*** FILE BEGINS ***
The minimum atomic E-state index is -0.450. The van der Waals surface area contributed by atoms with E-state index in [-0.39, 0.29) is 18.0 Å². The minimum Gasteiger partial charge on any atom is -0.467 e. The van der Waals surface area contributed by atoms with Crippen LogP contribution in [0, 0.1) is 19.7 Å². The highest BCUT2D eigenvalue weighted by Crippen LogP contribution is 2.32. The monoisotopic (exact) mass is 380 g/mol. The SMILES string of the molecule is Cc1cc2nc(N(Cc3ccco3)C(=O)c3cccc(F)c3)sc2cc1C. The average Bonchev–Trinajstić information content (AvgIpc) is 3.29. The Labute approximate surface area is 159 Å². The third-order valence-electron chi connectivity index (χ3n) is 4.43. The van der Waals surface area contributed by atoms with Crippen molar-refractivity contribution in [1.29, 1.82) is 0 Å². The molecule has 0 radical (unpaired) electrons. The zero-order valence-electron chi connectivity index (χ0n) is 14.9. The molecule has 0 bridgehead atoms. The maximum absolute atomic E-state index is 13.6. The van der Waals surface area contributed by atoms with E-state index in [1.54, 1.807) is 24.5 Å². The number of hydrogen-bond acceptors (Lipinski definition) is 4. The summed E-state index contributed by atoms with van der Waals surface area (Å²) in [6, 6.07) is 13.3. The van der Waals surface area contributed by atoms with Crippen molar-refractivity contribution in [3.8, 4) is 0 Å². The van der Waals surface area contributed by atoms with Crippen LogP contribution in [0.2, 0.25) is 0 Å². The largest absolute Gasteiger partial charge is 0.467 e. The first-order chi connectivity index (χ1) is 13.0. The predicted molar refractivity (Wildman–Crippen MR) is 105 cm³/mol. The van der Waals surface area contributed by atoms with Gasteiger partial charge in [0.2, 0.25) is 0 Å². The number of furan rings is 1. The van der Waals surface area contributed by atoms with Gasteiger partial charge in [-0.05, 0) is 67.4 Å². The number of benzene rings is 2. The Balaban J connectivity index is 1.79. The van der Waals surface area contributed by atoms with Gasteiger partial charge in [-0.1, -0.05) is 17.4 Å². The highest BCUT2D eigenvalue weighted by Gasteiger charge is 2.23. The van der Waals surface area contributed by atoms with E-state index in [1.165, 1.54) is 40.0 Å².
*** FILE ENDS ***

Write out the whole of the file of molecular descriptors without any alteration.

The minimum atomic E-state index is -0.450. The van der Waals surface area contributed by atoms with E-state index in [-0.39, 0.29) is 18.0 Å². The minimum Gasteiger partial charge on any atom is -0.467 e. The van der Waals surface area contributed by atoms with Crippen LogP contribution in [0, 0.1) is 19.7 Å². The highest BCUT2D eigenvalue weighted by Crippen LogP contribution is 2.32. The monoisotopic (exact) mass is 380 g/mol. The SMILES string of the molecule is Cc1cc2nc(N(Cc3ccco3)C(=O)c3cccc(F)c3)sc2cc1C. The average Bonchev–Trinajstić information content (AvgIpc) is 3.29. The Labute approximate surface area is 159 Å². The third-order valence-electron chi connectivity index (χ3n) is 4.43. The van der Waals surface area contributed by atoms with Crippen molar-refractivity contribution in [1.29, 1.82) is 0 Å². The molecule has 0 radical (unpaired) electrons. The zero-order valence-electron chi connectivity index (χ0n) is 14.9. The molecule has 0 bridgehead atoms. The maximum absolute atomic E-state index is 13.6. The van der Waals surface area contributed by atoms with E-state index in [1.54, 1.807) is 24.5 Å². The number of hydrogen-bond acceptors (Lipinski definition) is 4. The summed E-state index contributed by atoms with van der Waals surface area (Å²) in [6, 6.07) is 13.3. The van der Waals surface area contributed by atoms with Crippen molar-refractivity contribution in [3.8, 4) is 0 Å². The van der Waals surface area contributed by atoms with Crippen LogP contribution in [0.2, 0.25) is 0 Å². The largest absolute Gasteiger partial charge is 0.467 e. The first-order chi connectivity index (χ1) is 13.0. The predicted molar refractivity (Wildman–Crippen MR) is 105 cm³/mol. The van der Waals surface area contributed by atoms with Gasteiger partial charge in [0.2, 0.25) is 0 Å². The number of furan rings is 1. The van der Waals surface area contributed by atoms with Gasteiger partial charge in [-0.05, 0) is 67.4 Å². The number of benzene rings is 2. The Balaban J connectivity index is 1.79. The van der Waals surface area contributed by atoms with Gasteiger partial charge in [-0.1, -0.05) is 17.4 Å². The highest BCUT2D eigenvalue weighted by Gasteiger charge is 2.23. The van der Waals surface area contributed by atoms with E-state index in [1.165, 1.54) is 40.0 Å².